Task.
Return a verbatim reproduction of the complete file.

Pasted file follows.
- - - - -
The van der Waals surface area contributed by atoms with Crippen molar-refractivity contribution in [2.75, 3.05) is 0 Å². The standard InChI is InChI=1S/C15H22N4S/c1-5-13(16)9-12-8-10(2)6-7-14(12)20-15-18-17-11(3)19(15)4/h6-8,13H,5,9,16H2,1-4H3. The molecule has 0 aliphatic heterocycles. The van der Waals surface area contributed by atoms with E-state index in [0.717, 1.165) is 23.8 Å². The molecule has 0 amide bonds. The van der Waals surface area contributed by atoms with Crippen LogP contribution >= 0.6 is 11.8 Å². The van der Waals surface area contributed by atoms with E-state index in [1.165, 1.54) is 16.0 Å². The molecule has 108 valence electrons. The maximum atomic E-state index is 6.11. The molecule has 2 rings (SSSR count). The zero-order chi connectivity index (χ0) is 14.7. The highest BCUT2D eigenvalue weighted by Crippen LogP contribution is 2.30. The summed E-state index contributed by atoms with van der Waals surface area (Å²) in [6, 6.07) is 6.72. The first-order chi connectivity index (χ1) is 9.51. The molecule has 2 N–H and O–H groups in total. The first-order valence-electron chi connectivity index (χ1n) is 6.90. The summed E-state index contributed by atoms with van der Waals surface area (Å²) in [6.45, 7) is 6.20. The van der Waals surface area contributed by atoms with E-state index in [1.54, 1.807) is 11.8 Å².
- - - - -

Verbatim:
The van der Waals surface area contributed by atoms with Crippen molar-refractivity contribution in [2.75, 3.05) is 0 Å². The standard InChI is InChI=1S/C15H22N4S/c1-5-13(16)9-12-8-10(2)6-7-14(12)20-15-18-17-11(3)19(15)4/h6-8,13H,5,9,16H2,1-4H3. The molecule has 0 aliphatic heterocycles. The van der Waals surface area contributed by atoms with E-state index in [0.717, 1.165) is 23.8 Å². The molecule has 0 amide bonds. The van der Waals surface area contributed by atoms with Crippen LogP contribution >= 0.6 is 11.8 Å². The van der Waals surface area contributed by atoms with E-state index in [1.165, 1.54) is 16.0 Å². The molecule has 108 valence electrons. The maximum atomic E-state index is 6.11. The molecule has 2 rings (SSSR count). The zero-order chi connectivity index (χ0) is 14.7. The highest BCUT2D eigenvalue weighted by Crippen LogP contribution is 2.30. The summed E-state index contributed by atoms with van der Waals surface area (Å²) in [6, 6.07) is 6.72. The first-order chi connectivity index (χ1) is 9.51. The molecule has 2 N–H and O–H groups in total. The first-order valence-electron chi connectivity index (χ1n) is 6.90. The summed E-state index contributed by atoms with van der Waals surface area (Å²) in [6.45, 7) is 6.20. The van der Waals surface area contributed by atoms with E-state index in [1.54, 1.807) is 11.8 Å².